Cleaning

4 Tips for Paring Down Your Belongings Before a Big Move

March 28, 2017

In a few weeks I’m moving across the country—from a 1,400 sq. ft. house to a 900 sq. ft. apartment. Though I consider myself generally minimalist, my little family has lived in our home for almost four years, and some things... and stuff... and crap... have naturally accumulated over time. Now it’s time to downsize—to reevaluate what does and does not “make the move.”

Photo by Liz Johnson

At first it felt like a huge chore, like a million small yet annoying and potentially-backfiring-on-me decisions to make. But I shifted my mindset, and now I’m really excited about it. I’ve realized that moving is an opportunity to uplevel: to reassess what I own and edit out anything that no longer fits my life (or the new chapter I’m about to begin).

This is a chance to re-evaluate my wardrobe, my kitchen appliances and utensils—even my precious books.

Here are some things to remember as you pare down for a move:

Don’t think of paring down as something you have to do; think of it as a chance to start fresh.

Put another way: You get to move only your best stuff! This is permission to get rid of, say, that piece of cheap-ish fiberboard furniture you bought years ago for some weirdly specific use and have just been dragging along with you ever since. Or your old towel set that you kept even after you bought some new ones. Or your third set of measuring cups. You’ll know the unnecessaries when you see them.

Bye, DVD movie collection! Almost all of these were available via our online subscriptions (Hulu, Netflix, etc.). Photo by Liz Johnson

This is permission to just let go of things you’ve been holding onto out of obligation, or have simply been holding onto without much thought.

Just because you own it now, doesn’t mean to you have to take it with you.

Forget “sparking joy”—is this thing worth hauling across the country? Does it earn its keep enough to pack it, transport it, unpack it, then find a place for it in your new space?

Do you have multiples of it? Is it worn out, or has it been unused for more than a year? Does it have a place in your new home/chapter? Paring down now will save you time (and space) later. And if you’re struggling to part with an object of nostalgic value, remember: You can keep the memory without keeping the object.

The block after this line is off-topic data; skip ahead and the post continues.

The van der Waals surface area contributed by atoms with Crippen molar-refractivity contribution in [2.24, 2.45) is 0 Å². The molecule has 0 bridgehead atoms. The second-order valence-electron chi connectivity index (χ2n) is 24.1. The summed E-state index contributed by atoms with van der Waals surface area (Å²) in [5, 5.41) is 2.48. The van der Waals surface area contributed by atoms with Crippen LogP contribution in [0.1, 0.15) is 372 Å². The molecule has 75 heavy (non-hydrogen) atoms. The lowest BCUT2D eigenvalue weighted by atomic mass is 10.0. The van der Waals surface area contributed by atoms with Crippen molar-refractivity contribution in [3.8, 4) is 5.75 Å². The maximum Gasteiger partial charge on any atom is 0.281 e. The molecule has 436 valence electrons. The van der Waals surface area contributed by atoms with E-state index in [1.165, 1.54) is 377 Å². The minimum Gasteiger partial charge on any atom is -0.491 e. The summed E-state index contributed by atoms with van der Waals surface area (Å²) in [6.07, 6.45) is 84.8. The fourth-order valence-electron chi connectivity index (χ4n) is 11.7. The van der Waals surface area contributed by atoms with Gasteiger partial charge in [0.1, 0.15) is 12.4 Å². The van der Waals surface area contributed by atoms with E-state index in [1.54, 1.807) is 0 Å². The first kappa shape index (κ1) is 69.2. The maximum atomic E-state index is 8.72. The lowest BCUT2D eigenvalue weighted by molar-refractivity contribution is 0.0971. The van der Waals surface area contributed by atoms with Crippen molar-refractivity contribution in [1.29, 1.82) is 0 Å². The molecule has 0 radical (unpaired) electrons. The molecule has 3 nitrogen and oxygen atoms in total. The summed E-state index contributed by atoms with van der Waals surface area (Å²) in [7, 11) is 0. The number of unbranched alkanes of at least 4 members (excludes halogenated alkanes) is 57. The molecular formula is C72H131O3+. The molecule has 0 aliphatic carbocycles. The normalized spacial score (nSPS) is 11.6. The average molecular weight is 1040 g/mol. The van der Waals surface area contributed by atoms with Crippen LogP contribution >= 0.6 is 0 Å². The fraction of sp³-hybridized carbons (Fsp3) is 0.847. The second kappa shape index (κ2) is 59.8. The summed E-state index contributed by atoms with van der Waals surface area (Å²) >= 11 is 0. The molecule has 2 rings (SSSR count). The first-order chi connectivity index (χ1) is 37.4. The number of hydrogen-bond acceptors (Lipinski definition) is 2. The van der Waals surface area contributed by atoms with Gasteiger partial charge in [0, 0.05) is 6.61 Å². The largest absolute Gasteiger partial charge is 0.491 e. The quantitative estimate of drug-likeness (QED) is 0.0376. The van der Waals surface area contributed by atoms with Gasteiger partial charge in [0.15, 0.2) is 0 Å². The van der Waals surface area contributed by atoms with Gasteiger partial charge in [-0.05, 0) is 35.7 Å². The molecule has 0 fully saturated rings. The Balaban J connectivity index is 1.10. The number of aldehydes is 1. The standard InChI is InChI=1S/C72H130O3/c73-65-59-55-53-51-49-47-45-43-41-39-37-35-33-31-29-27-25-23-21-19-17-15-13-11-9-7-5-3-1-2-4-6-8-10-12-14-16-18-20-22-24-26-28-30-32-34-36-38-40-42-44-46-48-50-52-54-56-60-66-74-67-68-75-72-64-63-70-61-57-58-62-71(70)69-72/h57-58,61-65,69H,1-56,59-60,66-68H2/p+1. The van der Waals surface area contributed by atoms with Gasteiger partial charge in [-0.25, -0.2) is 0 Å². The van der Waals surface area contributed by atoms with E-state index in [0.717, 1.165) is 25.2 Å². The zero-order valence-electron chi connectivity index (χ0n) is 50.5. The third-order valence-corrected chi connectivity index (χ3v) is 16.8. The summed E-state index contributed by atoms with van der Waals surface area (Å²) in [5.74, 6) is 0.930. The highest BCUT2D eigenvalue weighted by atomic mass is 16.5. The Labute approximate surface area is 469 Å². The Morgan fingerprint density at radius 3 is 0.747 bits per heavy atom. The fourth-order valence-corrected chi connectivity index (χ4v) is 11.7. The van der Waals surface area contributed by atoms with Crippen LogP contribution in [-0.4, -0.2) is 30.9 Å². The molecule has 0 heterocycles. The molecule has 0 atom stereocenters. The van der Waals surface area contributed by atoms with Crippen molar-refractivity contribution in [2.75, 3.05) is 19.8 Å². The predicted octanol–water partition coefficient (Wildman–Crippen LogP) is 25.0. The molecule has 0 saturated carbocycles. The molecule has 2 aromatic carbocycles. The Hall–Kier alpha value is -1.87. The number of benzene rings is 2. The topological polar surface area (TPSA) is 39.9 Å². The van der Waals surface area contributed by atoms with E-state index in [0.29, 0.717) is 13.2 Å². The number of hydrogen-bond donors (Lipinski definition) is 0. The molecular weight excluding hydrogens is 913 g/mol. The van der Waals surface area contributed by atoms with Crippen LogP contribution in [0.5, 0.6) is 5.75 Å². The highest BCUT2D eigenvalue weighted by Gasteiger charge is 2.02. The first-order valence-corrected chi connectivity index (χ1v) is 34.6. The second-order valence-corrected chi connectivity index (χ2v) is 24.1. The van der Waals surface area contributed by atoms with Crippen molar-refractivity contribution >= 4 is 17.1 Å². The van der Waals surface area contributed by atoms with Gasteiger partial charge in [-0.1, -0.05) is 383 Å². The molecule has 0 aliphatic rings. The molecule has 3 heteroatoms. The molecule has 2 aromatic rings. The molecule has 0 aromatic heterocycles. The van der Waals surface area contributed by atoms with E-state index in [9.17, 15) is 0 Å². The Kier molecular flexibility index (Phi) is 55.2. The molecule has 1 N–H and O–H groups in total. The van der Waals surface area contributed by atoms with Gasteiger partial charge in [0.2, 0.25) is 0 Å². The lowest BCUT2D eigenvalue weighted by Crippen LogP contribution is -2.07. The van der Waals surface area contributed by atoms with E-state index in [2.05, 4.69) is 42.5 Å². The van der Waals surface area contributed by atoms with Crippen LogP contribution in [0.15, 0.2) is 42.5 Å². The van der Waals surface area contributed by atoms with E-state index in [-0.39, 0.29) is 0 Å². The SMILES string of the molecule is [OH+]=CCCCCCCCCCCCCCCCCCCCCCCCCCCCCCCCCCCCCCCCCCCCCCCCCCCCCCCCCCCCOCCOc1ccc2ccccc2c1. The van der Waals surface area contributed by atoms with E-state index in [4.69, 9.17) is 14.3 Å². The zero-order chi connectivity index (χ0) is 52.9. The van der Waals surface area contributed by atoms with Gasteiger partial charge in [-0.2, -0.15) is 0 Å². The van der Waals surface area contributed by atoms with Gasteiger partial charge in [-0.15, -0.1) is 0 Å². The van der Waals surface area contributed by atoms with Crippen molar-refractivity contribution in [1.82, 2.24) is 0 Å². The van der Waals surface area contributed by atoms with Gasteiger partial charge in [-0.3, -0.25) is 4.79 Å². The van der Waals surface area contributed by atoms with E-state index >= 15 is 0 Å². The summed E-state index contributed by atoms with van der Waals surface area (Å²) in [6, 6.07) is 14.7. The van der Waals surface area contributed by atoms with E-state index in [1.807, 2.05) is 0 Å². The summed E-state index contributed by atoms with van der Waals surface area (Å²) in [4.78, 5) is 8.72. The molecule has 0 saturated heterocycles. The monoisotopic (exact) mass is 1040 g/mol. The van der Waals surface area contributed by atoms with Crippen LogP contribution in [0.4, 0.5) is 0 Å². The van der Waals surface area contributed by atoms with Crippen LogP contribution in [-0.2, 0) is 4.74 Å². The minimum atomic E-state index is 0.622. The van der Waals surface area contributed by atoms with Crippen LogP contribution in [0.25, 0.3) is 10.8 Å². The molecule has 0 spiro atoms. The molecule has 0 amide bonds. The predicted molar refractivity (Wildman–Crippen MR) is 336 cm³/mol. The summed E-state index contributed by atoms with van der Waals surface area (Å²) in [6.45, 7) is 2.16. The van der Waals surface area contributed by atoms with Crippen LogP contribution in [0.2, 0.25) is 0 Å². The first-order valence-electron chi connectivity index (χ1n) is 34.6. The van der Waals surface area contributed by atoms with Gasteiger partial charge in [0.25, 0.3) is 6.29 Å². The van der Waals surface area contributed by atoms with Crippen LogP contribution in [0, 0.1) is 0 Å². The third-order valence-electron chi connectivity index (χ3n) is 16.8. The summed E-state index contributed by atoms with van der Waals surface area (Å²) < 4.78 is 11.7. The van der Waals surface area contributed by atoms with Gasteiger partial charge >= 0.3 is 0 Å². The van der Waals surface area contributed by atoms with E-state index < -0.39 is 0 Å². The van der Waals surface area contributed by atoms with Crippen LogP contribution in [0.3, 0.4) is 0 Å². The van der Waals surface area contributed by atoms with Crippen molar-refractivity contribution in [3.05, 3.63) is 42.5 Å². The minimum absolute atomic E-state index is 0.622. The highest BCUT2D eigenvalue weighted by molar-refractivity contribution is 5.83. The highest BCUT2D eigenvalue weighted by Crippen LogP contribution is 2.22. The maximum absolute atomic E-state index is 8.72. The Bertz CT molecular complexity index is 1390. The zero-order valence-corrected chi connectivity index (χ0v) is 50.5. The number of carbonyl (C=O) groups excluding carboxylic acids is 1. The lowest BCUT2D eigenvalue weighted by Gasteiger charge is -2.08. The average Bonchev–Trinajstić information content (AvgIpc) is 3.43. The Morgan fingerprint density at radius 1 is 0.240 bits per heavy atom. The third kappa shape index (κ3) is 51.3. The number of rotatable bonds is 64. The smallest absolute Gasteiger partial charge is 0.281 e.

Reap the rewards of living with less.

You’re not just throwing this stuff away (...right?!). You can sell things if you need/want some extra money for the move, or simply donate them if you’re just done with them. That’s my preferred method.

I also take comfort in knowing that all the items I’m donating are going to someone else who really does need and want them—it makes it easier for me to part with them, too.

How many grey tops do I really need? Turns out, not this many. Photo by Liz Johnson

Out with the old… and in with the new.

When I get rid of something practical, I start a running list (or even more efficient: an Amazon shopping cart) of things I’ll need when I get to my new home. Whether it’s a new broom, laundry detergent, a tupperware set, or nicer hangers (just to name a few), I don’t have to remember everything—but they don’t get forgotten either—and I can hit the ground running with new household essentials once I get to my new place.

Liz Johnson is the creative director at Braid Creative, and is currently based in Durham, NC.

Do you have any other tips for paring down or making a move more efficient? Share below in the comments!

4 Comments

Amory J. May 28, 2017
therry/iStock<br />Great put up, very informative. Buying a new home is stressful enough. When you start thinking about how to transport all of your endless stuff, it's no wonder you might fall into anxiety overload.
 
Jonathan S. April 27, 2017
Thank you Liz, for sharing this with us. Paring down things is one of the difficult tasks while packing for a move, I get confused with the things which is useful to me and which is not. Hopefully, after reading the above article, I will be able to help myself for cutting down less useful things from my stock while packing for my next move.
 
Crissianna S. April 8, 2017
Thank you, I needed that advice, getting ready to move myself, I still have three months
 
tamater S. April 2, 2017
Brings up the memory of helping a young lady move, years ago. I wasn't around for the pack-up, just the loading up, of my truck. She was a single mom with a 3 yr. old, and I took pity and offered to help her unpack and organize. Imagine my shock and amazement upon realizing that most of the stuff I'd hauled and was helping hump up the stairs was crap. And I do mean crap. Old medicine bottles, either empty or at least a year out of date. Boxes from outfits she got at her baby shower, with dusty, old squashed bows. And of course elsewhere, the old baby outfits. Boxes of food stuffs filled with the likes of Catsup with 1" left in the bottom, and cereal boxes all mostly empty!<br /><br /> I explained the things you mentioned above, and offered to help her on the front end on her next move, (and who would forget an offer like that?) which did come 2 years later. <br />Suffice to say that the good stuff learned about moving was handy in other areas of life, and today, we both laugh about that first move. <br />Your article was a good read.